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4 kittens

6:10 Do Hair

Posted on 2017.09.04 at 22:42
Labor Day weekend: we compounded, with five other families, in a compound near Kerrville. Here was our compound:

Apparently it used to be a honky tonk sort of rural bar. That panorama is pretty accurate, though: barren open field surrounded by dilapidated buildings. It was super cheap and we were not worried about our children destroying anything.

We stayed in the Paradise Room. (Only one spot you could step through the floorboards if you weren't paying attention. I'm being serious.)

The creepiest/best building:

Freestanding structure built entirely of lattice and windows. Inside:

The kids didn't seem to mind the layers of dust and lost souls of drunken revelry past.

The stairs next to the Lattice And Window Hut led to the Guadalupe River:

Distorted panorama.

Twelve of the sixteen kids jumped off this:

On Saturday, Pokey jumped off it several times, with just a few other kids. They had fun, except when they smacked the water a little too hard. Land on the soles of your feet! That day, Hawaii wouldn't go in the river at all.

But then on Sunday, Hawaii started swinging on the rope swing, and then - unexpectedly - marched herself up to the dock and jumped off. I was astonished and so proud of her.

And then! Her bravery kicked off a parade of kids, one by one, taking on the challenge of the dock. They each perched up there and confronted their inner demons publicly, visibly, on stage. The evident psychology was epic. We all whooped and cheered from our tubes down below. (Most of the kids were glad they jumped, but not all.)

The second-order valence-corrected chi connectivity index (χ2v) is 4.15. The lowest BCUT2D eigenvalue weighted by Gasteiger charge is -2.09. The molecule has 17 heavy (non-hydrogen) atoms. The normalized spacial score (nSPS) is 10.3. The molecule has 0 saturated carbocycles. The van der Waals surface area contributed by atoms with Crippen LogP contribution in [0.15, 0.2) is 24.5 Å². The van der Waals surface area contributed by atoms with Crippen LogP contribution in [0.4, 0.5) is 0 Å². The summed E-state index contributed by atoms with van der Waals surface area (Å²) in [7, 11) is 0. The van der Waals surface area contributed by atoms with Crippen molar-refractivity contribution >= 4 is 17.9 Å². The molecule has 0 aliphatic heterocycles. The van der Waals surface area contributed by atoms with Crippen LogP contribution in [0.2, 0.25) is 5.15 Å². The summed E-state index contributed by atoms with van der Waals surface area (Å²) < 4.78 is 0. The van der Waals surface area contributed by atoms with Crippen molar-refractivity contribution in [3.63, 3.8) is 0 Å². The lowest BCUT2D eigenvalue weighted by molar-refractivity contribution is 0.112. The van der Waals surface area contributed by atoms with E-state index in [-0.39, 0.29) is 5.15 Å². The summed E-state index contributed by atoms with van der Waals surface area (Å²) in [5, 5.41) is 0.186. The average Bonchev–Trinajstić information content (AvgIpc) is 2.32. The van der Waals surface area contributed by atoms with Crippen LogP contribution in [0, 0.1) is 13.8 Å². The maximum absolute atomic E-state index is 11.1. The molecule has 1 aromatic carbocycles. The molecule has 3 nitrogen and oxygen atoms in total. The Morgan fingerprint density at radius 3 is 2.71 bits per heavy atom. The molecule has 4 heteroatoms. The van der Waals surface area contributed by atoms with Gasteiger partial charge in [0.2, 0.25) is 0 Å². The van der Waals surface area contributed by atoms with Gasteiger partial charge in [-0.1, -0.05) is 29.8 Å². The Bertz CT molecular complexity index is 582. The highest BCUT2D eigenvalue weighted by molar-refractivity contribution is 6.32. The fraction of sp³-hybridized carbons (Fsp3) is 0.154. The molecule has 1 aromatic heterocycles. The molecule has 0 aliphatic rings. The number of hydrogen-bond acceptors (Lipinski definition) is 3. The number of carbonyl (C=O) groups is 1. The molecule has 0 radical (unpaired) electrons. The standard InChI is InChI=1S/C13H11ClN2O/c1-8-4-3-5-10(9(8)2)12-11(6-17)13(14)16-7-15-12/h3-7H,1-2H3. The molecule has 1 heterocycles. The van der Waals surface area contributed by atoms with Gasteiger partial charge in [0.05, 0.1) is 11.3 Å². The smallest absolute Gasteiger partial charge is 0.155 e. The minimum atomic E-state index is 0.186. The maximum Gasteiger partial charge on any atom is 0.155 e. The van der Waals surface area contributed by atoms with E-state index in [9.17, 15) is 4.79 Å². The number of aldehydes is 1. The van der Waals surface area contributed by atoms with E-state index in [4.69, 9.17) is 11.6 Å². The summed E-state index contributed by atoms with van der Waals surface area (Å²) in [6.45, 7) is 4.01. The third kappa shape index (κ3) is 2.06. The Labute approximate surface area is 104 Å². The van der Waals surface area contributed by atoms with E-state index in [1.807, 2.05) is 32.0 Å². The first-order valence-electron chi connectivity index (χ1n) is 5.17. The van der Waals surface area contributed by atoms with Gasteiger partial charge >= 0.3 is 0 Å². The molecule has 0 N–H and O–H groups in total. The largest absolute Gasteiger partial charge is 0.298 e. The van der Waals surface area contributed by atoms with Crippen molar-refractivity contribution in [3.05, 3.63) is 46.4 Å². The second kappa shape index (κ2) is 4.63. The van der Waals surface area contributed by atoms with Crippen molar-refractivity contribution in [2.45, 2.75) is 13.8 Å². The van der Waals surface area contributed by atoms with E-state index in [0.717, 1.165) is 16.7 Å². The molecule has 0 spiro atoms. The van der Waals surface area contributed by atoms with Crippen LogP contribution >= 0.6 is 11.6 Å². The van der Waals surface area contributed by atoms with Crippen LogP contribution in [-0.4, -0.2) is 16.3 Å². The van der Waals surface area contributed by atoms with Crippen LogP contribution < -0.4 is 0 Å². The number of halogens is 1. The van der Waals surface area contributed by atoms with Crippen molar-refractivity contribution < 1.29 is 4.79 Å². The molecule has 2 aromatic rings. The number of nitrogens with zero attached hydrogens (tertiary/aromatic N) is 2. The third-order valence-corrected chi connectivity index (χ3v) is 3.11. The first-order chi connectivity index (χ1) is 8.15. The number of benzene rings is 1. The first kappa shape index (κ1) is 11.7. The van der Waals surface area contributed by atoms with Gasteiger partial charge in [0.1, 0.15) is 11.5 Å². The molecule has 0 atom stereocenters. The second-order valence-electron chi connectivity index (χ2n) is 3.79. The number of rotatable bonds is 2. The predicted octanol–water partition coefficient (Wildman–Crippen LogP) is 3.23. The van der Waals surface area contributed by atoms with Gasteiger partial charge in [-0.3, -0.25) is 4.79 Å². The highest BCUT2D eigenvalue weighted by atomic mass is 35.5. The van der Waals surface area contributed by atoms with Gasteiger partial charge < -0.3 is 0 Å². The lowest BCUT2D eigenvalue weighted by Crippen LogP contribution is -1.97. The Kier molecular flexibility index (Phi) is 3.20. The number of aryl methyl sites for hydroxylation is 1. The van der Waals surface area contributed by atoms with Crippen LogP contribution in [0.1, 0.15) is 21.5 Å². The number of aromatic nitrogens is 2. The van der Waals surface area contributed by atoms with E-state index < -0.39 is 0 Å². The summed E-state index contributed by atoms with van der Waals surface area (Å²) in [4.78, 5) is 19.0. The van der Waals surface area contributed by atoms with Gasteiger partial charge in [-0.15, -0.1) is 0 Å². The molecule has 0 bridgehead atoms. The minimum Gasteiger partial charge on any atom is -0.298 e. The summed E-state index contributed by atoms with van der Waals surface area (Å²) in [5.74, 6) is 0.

I personally think rope swings are super fun, much more fun than smacking the water off a high dive.  But watching those kids, one-by-one, volunteer to wrestle with their brains and take it on was truly something to behold.

These doofuses trawled up and down the river now and then:

What is that? Let's zoom in!

You know, Huck Finn's tiki bar raft with trawling motor. It puttered by each day, looking very pleased with itself. Ostentatious dumbasses.

We threw Jammies a teeny-tiny surprise 40th party:

He was indeed surprised! We all wore unicorn horns and mugged on him.

It was a very good weekend.

Minutia from last week

I came home to this family portrait:

The horned melon and pomegranate are from HEB, the wrinkly green brain is from my hurricane stroll with Pokey:

Tree shed of its wrinkly green brains. (It was rather rainy and windy at that point in our hurricane stroll, so I was taking the photo through plastic protection.)


I've spent the the summer having tooth-pullingly slow conversations with Pokey about our feelings. So much boring silence, so much "I don't know." And perhaps he doesn't! Just lots of agonizingly content-devoid feelings-conversations, while we try to find substitutes for violence when frustrated.

Then last week, Ace tore up Hawaii's paper. Hawaii reciprocated. They were each furious. I intervened.

Talking with Ace and Hawaii about their feelings...holy moly, were they eager to dish. Especially Ace. She cozied up and launched into intricate reflections: "Hawaii gave me the paper and I said I liked it, but I DIDN'T. I only said it to be nice. Do you know I sometimes say things to be nice but I don't mean them?" So many feelings, and so much pleasure in articulating and expressing them.  So acutely opposite of Pokey's basic lack of pleasure of those sorts of talks.


Hawaii is now riding the bus to school. Hawaii's bus arrives at 6:45.

Here is her morning schedule:

Do you think that I made her plan her morning in five minute increments? It was not forced upon her.

There was even a morning schedule rough draft preceding the polished version:

I didn't make her do a rough draft or a final draft, but I certainly enjoyed the whole process - and facilitated it - because Hawaii was really into it. (That's my handwriting.)

Here are things I had no idea were part of her morning schedule:
 - Showering. Since when?! I guess she's outgrown a weekly bath.